John has written many articles on aspects of social exclusion ‘ especially social class ‘ community development, internationalism and libraries in Cuba. He was a member of the government working group which produced Libraries for all: social inclusion in public libraries (1999) and of the research team which produced Open to All’ The Public Library and Social Exclusion (2000). He was a member of the CILIP Policy Action Group on Social Exclusion which produced Making a Difference – Innovation and Diversity (2002). He has written a publication on Developing a Needs Based Library Service (2003) as part of the NIACE Lifelines in adult learning series. In 2006 he co-authored with John Vincent two chapters in the British Librarianship and Information Work series: ‘From Equal Opportunities to Social Exclusion’ (1991-2000) and ‘From Social Inclusion to Community Cohesion’ (2001-2005).
Born November 3rd 1949. Martyn worked in libraries from April 1972 until March 2011.
He has been a pacifist activist since 1968. Martyn was initially active within Peace Pledge Union (the British Section of WRI – War Resisters International) and campaigned against the French *nukiller bomb tests in the pacific and nukiller power within Greenpeace (London) 1974-1985; you can view the Mcspotlight website, which gives a brief history of Greenpeace (London group) in which Martyn was involved from 1973 to 1985.
Martyn has also been a volunteer within the War Resisters International from 1985 up to the present day. Martyn was also a regular contributor to Peace News and the Housmans Peace Diary & directory.
Martyn as been a vegetarian since Jan 26th 1970, & has a particular interest in vegetarian information resources, he also has an interest in the circa 9,000 clandestine publications which existed throughout Europe during the Nazi occupation and dictatorship. Martyn was also involved in Anti-Fakland War activities.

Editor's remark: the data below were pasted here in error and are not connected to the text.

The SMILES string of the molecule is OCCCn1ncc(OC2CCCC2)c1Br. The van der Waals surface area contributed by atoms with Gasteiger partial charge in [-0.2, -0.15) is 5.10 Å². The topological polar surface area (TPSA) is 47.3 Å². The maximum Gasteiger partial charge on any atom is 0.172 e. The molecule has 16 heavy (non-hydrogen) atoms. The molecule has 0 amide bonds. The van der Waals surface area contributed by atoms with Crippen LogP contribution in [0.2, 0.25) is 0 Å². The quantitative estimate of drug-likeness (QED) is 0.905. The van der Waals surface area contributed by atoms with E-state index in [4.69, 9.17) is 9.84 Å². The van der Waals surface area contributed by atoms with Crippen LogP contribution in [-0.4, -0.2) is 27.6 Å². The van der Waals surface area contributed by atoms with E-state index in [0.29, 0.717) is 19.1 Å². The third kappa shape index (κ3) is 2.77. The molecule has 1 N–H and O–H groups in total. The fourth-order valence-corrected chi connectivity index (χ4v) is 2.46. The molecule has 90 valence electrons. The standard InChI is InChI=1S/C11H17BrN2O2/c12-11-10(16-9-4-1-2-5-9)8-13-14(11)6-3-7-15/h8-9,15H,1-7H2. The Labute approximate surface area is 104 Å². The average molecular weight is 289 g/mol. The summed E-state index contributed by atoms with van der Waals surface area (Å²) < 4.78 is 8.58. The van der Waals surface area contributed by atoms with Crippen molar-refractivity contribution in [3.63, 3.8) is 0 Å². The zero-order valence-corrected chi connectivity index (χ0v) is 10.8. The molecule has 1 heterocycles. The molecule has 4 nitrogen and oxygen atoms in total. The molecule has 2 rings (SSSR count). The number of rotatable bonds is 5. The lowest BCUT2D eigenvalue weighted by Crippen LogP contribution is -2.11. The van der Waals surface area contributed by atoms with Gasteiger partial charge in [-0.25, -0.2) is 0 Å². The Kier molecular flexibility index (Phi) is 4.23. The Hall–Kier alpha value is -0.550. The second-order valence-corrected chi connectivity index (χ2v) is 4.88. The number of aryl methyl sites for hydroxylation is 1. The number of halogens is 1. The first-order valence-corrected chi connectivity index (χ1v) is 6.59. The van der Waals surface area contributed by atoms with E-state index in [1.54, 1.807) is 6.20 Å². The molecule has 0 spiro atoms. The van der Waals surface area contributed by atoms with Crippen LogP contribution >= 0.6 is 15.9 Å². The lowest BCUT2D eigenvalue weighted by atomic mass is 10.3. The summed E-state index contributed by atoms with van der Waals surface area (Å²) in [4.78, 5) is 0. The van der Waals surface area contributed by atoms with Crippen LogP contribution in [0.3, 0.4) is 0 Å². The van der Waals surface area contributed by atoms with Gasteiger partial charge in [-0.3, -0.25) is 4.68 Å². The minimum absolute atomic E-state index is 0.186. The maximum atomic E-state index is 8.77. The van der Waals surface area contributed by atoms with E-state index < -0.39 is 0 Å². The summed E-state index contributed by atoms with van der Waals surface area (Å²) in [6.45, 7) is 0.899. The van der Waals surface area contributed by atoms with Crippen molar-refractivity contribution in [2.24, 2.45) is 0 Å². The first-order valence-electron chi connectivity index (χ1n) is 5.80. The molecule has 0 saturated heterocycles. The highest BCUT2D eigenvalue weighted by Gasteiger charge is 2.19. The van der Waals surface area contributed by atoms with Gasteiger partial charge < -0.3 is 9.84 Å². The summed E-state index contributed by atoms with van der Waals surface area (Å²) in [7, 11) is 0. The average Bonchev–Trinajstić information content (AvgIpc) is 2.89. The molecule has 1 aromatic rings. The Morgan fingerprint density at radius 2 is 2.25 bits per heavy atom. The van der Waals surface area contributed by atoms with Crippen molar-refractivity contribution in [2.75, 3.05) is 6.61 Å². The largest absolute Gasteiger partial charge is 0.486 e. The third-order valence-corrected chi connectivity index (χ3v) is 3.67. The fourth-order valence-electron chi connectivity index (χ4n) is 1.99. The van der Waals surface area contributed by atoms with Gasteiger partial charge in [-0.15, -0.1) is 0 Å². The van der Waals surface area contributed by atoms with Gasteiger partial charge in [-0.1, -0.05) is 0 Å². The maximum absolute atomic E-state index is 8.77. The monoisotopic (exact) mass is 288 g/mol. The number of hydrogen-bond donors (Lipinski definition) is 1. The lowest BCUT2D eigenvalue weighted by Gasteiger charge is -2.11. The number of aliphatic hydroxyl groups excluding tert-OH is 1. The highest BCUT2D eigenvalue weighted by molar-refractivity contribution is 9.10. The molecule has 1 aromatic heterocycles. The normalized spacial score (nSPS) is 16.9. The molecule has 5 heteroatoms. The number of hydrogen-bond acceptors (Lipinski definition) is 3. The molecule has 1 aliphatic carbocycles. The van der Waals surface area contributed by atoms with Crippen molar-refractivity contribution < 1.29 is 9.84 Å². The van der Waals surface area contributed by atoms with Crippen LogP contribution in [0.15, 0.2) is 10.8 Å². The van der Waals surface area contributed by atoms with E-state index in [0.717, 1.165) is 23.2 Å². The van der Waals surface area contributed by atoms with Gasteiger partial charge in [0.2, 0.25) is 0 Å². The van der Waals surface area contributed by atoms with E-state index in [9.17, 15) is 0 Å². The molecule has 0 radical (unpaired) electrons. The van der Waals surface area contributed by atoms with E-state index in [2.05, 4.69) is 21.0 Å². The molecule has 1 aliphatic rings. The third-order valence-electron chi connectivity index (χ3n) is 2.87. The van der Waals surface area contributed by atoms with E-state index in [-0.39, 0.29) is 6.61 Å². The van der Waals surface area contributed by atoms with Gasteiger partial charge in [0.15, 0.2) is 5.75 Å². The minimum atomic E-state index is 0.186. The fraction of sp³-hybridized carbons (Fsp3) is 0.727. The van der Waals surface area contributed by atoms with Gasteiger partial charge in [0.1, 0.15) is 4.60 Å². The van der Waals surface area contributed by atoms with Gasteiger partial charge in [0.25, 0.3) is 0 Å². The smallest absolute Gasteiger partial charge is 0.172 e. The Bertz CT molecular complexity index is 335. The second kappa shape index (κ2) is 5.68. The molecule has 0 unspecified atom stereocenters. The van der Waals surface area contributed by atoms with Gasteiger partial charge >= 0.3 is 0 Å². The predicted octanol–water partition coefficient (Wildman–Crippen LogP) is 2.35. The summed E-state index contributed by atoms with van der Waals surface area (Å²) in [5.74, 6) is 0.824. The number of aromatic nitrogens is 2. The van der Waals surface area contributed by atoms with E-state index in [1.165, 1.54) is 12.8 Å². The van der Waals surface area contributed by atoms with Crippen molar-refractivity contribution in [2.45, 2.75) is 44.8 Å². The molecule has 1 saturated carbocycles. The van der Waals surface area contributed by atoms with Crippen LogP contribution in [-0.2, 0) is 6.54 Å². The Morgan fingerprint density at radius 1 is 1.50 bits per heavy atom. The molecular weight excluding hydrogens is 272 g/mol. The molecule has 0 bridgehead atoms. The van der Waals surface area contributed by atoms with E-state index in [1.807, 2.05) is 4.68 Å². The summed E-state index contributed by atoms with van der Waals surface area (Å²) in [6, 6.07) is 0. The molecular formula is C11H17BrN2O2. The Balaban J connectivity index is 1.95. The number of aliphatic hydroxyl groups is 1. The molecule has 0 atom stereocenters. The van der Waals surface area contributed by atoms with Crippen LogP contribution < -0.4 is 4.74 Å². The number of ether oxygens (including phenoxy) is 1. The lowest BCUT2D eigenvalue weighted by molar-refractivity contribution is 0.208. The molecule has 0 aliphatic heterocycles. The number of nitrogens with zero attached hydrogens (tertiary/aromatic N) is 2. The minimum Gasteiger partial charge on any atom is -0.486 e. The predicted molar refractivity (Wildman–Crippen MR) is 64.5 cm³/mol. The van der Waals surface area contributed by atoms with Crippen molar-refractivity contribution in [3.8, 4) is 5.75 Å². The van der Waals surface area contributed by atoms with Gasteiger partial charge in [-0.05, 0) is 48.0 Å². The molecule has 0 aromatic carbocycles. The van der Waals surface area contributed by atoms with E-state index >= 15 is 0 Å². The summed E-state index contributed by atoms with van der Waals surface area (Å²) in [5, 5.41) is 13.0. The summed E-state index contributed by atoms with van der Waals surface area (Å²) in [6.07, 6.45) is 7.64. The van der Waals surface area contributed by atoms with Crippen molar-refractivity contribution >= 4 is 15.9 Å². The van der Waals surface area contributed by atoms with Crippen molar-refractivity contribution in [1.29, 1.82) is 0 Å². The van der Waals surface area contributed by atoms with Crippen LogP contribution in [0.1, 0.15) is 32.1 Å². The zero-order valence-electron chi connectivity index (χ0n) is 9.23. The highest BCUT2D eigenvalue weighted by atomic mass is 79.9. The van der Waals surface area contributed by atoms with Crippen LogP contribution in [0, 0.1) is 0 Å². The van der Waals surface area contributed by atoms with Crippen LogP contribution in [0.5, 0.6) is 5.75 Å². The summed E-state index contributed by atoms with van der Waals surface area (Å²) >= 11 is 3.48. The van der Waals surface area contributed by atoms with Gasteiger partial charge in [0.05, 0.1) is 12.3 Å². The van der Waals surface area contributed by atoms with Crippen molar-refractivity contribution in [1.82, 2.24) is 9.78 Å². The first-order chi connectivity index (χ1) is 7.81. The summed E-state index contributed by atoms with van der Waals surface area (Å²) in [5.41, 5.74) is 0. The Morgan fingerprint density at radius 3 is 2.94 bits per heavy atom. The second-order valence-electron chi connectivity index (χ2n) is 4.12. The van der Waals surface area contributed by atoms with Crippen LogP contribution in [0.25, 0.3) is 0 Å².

In October 2012 he was one a group of former Greenpeace (London) activists who publicly unmasked Dr Robert Lambert as a former police undercover spy.
You can read about Martyn’s experiences as an activist within the peace movement on the Danish Peace Academy Web site.
Also see Martyn’s ISC and LWPM archives, held at the International Institute of Social History, Amsterdam.
I’m a member of the Finnish Library Association, and a lover of wisdom. My formal education includes a MA from the university of Helsinki (1973). My working experience is varied. I have served ship-builders as an electrician, taught children at schools, and spent over a decade, the 1980s, as director of Folkets bildningsfönd, (The people’s Educational Association) a Leftist Finland-Swedish organiser of study-circles, local history projects, etc. Since the beginning of the 1990s, I have earned my living as a provider of services to internet users and publishers of digital information. The cooperative society “Katto-Meny” (Kaapeli.fi), which has been my employer, grew out of its cooperation with Helsinki City Library 1993-1995 in the creation of a first webserver for the public library. Now I’m retiring from my work at Kaapeli.fi. However, I intend continue as a library and World Social Forum (WSF) activist.